In her dream she is fourteen, running home from work on precarious little heels, down the paved street, as molten metal plip-plops around her, dotting the cement with perfect silver discs. Her mother lags six feet behind, following her footsteps, urging her to tread carefully. A V2 rocket launches overhead, triggering the timer in her mind. She waits in the signature silence for the rocket to find its mark, as it careens noiselessly through the night sky.
“One,” she shouts, “Two. Three. Four.”
“We have plenty of time, Lizzy, plenty of time.” Her mother is shouting, over and over, no panic, just a calm, reassuring scream.
It is the same dream as always. Lizzy reaches behind and grabs the older woman’s hand, pulls her into the shelter of their porch, watching as the house across the road explodes into a heap of searing, flaming rubble.
My mother, Lizzy, is ninety-seven, and I think of her as a survivor. Of life and time. Not long ago she had a mother, husband, sister and two daughters. Now she has me.
Twice a week I open the door to her house and look left, peering through the curtained darkness, along the hall and into her bedroom. I can see she is still sleeping. Under the formless camouflage of blankets, her shape has diminished and become frail, although her carers joke that she inhales each meal. They also say she is still stubborn, but in a cute way. She has passed the irritating cantankerousness of old age, and drifted without notice into the gentle humility of a disappearing mind.
There is not enough time in a day to see her more often, or so my private narrative goes, constructing a life so much more important, exciting, exasperatingly busy than it is.
“I’m so grateful you look after me, so glad,” she repeats. I accept her gratitude, even though guilt battles with honesty, and pulses through my brain at sleepless midnights.
In her dream, she is eighteen, with the blonde permed hair and arched brows of a movie star. Her husband George, the love of her life, is away at war, and she fears he will never come home. He writes sometimes, although there are no mailboxes in the Pacific, and home is his last thought as suicide planes fall burning out of the sky. The blackened casualties of war sleep beside him in rows on the smoking deck. She wakes sobbing, drenched in fear, and spots the picture of a bride and groom on her bedside. Reassured, she remembers the sixty years of devoted life with him, recalls they had plenty of time, and longs for more.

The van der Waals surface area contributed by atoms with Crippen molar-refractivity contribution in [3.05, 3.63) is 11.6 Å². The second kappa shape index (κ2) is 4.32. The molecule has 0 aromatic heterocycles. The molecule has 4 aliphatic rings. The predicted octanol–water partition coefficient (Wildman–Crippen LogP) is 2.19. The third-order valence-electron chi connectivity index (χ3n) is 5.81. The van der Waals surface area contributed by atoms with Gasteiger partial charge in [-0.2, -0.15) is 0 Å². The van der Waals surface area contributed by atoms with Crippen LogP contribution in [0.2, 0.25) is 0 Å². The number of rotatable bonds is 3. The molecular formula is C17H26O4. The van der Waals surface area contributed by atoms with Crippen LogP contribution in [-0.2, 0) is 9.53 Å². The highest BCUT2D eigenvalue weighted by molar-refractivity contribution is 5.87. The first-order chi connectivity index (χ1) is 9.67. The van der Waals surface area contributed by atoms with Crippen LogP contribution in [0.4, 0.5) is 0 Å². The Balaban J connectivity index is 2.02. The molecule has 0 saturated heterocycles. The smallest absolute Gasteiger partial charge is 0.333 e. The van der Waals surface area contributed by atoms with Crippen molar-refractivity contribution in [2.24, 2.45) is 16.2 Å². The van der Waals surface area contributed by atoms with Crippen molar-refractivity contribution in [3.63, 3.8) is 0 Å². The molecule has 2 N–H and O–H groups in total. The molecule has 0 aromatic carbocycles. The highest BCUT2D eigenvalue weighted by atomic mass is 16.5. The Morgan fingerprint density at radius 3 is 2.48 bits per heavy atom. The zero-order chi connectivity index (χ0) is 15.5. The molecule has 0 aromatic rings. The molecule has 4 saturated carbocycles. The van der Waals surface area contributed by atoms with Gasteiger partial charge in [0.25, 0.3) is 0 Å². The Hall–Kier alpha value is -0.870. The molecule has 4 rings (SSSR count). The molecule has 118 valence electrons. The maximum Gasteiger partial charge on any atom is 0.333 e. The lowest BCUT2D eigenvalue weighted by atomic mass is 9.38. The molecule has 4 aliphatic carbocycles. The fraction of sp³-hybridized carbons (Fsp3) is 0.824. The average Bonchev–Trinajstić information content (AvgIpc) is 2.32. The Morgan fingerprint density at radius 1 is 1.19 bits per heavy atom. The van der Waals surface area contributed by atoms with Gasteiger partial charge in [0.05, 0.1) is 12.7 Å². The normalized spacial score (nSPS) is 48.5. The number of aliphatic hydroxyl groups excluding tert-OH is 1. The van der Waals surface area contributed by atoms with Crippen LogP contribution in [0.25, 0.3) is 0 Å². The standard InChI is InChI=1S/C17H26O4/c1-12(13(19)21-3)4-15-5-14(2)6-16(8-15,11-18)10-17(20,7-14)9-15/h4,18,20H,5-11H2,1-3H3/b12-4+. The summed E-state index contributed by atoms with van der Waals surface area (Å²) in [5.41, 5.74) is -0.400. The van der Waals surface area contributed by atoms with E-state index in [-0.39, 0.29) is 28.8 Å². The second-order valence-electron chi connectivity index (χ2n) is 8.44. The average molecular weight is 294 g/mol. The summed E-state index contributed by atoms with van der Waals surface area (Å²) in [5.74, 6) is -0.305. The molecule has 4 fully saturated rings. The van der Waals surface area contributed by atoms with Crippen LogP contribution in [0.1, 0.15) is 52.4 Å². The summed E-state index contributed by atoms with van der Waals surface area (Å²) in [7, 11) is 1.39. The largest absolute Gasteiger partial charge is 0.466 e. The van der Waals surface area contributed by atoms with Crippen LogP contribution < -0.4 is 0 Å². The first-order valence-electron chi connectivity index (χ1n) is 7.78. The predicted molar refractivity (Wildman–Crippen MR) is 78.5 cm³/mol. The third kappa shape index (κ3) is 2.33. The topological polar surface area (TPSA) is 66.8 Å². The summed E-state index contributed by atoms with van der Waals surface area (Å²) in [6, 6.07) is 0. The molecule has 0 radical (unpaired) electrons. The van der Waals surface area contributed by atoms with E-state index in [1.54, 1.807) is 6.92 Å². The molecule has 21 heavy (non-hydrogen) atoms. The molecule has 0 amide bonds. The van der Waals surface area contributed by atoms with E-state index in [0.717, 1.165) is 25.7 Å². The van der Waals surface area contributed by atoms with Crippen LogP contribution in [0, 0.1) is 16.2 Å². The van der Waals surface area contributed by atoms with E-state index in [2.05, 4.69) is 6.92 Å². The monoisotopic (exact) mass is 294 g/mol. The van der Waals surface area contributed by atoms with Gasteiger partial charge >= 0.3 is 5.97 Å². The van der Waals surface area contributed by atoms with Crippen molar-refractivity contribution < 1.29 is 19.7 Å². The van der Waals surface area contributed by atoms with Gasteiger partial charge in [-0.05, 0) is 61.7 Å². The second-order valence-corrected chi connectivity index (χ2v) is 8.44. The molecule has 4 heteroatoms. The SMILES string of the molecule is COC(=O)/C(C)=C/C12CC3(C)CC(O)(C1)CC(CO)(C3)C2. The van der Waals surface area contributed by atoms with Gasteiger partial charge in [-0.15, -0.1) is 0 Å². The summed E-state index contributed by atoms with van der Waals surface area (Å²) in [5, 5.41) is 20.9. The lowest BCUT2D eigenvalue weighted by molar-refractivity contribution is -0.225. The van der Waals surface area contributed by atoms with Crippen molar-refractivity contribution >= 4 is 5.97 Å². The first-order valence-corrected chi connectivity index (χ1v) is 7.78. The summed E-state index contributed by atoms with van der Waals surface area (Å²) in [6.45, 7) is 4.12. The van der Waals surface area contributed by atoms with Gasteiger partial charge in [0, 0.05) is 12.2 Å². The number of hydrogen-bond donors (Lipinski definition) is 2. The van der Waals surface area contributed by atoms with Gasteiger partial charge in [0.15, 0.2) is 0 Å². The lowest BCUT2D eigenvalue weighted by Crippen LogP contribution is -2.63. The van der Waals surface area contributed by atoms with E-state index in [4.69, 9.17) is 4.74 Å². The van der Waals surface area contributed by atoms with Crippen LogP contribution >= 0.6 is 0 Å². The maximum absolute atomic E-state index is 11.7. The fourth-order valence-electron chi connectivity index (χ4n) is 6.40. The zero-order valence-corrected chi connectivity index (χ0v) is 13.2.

I try to wake her but she is in a deep sleep. I know the conversation if she wakes. I will ask her if she has eaten and she will say she’s not hungry. I will try to cajole her into the warming sunlight, pressure her to have tea and a chat. She will refuse. She will tell me she is happy to be curled up in her warm bed, that she is tired. She will finally say that I should expect this from someone ninety-seven years old. It’s her own truth and I cannot dispute it, so I let her sleep undisturbed.
In her dream she is twenty-four and very pregnant, so near childbirth that pains come, quick and unbearable. The midwife arrives a true professional; blue skirt, tie and cape, nylons and sturdy black brogues, a nurse’s crisp white cap on her head. Mabel is confined to a home birth, banished from the hospital with an acute case of chickenpox. She is infected, contagious, but her baby does not care about blisters and disease. She is ready to become.
“Should she push harder?” George asks.
“No. We have plenty of time,” the midwife says. It is a lie of consolation.